Should I declare foreign interest & dividends under "T-slips" or "Investment Profile"? (Or both?)

There are two places under "Income & Expenses" that take the same foreign income info:

  1. T-slips > Foreign Income > Foreign Interest & Dividends; and
  2. Investment profile > Interest & Investment Income > Income from foreign sources 2018

What is the difference between the two places, how do I decide which one to enter the data? If I enter it in both, will my income get double-counted?

(I realize I may also have to declare the details in form T1135).

Thank you.


There are many factors to look at when filing your foreign income sources with the CRA.

  • Then for your interest & dividends, refer to this link for assistance - 

    Enter your foreign income, pension, and other amounts in TurboTax, even if your amounts aren’t reported on T-slips.


    Before you begin, know when to use Canadian or foreign currency

    Important: Amounts on a T-slip: If the amounts on your foreign income slip are reported in a foreign currency, convert them to Canadian dollars before you enter them. If the amount was paid at various times throughout the year, use an average annual exchange rate. (Visit the Bank of Canada’s website for daily exchange rates and the average annual exchange rate.)

    Important: Amounts not on a T-slip (such as on the Foreign slip step): For foreign non-business income that is not on a T-slip, including US social security, do not convert the amounts to Canadian dollars before you enter them. TurboTax converts the amounts automatically based on the exchange rate you enter.


    Instructions for the online and CD/download edition of TurboTax

    1. In the upper-right area of TurboTax, select Find*.

    2. In the Find window, type “T-slips.”

    3. Select T-slips from the options that appear, then select Go.

    In the online edition of TurboTax, the Income Slips step appears.

    In the CD/download edition of TurboTax, the Entering your federal T-slips step appears.

    4. Select all your slips from the list. If you have amounts not reported on a T-slip, such as foreign pension, select Foreign slip.

    5. Select Continue.

    TurboTax displays a separate entry screen for each slip you selected.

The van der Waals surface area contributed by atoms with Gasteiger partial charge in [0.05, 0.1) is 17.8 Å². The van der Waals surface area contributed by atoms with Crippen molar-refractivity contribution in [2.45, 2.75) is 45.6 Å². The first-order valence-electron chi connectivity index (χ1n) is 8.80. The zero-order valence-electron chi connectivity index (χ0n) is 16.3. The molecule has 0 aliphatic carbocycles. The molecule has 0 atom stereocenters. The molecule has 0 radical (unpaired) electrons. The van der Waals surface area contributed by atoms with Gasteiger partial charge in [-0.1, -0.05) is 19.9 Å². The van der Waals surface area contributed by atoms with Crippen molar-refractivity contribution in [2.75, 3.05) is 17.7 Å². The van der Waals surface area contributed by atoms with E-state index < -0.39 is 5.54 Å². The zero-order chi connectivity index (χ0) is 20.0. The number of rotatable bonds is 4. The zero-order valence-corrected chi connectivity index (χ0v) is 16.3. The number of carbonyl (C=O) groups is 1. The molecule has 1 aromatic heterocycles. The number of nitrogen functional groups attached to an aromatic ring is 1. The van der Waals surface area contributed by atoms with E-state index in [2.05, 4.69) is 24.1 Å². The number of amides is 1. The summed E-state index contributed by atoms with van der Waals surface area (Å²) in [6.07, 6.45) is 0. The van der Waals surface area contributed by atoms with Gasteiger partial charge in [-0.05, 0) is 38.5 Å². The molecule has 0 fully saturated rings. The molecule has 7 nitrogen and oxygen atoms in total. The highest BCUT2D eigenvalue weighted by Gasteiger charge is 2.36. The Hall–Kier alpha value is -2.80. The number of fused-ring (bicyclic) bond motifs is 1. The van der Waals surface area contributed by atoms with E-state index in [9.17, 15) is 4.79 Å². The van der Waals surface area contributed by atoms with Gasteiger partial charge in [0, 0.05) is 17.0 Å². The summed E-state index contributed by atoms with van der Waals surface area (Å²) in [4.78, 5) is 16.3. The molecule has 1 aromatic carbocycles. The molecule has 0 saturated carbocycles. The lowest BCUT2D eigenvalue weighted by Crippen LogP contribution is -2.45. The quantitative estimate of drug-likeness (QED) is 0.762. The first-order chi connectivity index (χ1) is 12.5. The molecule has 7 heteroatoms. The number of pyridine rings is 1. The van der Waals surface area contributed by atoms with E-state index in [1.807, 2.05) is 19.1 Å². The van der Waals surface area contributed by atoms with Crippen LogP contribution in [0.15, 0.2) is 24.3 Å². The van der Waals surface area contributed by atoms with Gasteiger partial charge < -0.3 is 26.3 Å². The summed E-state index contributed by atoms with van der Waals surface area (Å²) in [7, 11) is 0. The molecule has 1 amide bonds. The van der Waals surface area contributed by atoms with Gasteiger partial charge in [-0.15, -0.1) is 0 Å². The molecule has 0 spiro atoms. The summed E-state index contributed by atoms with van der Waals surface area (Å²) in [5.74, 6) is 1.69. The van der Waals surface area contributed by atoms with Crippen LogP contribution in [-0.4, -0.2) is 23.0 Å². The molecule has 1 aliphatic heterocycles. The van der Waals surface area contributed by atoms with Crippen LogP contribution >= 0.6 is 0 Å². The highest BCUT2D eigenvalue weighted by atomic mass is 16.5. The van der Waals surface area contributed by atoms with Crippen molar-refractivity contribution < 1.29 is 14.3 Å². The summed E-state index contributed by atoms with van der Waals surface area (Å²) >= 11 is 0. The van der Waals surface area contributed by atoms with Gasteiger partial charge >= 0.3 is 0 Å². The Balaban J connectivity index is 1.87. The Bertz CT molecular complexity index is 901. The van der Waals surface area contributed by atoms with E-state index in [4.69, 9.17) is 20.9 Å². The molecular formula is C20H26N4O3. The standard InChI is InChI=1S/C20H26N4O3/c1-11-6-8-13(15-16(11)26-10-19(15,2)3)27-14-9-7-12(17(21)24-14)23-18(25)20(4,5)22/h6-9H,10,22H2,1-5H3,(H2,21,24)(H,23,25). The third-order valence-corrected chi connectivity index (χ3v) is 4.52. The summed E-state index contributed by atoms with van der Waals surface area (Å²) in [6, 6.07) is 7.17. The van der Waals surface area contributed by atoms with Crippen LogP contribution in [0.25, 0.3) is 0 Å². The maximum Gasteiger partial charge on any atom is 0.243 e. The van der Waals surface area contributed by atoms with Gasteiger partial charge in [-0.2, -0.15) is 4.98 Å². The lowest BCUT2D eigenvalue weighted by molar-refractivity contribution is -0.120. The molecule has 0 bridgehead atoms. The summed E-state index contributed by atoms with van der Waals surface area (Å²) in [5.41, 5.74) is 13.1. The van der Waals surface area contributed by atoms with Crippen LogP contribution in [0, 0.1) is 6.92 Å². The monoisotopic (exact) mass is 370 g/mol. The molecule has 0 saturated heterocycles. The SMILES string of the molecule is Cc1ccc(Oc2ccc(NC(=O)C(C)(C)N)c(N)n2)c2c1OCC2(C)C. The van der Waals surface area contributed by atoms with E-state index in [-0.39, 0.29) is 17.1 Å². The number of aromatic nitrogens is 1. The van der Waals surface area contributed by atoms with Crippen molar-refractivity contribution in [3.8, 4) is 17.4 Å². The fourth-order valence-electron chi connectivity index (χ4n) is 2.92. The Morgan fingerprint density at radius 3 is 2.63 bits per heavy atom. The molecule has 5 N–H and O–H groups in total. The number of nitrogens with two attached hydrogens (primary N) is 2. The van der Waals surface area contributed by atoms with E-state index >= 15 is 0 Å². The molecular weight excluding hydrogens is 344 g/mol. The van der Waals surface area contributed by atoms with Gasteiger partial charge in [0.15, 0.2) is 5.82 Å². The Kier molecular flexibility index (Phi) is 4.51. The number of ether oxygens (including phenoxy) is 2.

6. Follow the instructions on each entry screen to enter the information from your slips.

    *If you can’t access the Find button, continue completing your return until the Find button becomes accessible.



    Related information


  • From the CRA – How do you report income from information slips? (at the bottom of that page, you will see a link for line 121, this will tell you what you need to know about interest & dividends)

Also, if we have a tax treaty with the country in question, because if we do, then there are other credits to take into consideration to ensure you are not being double taxed. Such as the Foreign Tax Credit.

Then the question of the T1135 - We want to know about your World Income. It boils down to whether you get a full year or is it prorated. You will not be taxed twice, as mentioned before. This can be found under the Income & Expense tab, Other Income Sources then T1135.

T1135 from TurboTax Tips:

So as mentioned above, this is not a quick process, you need to understand all tax implications to anything being reported in Foreign sources.

Apply for the FTC -in your "Find" icon at the top of the page, type in "Foreign Tax Credit" which will open the form needed to apply for this credit, if applicable.

You can claim a foreign tax credit for the taxes that you paid in the foreign country. The foreign tax credit is the lesser of two amounts:

  • The income tax you paid on the foreign country

  • The Canadian tax payable on the foreign source of income.

I hope that clarifies it a bit for you. Happy Filing!

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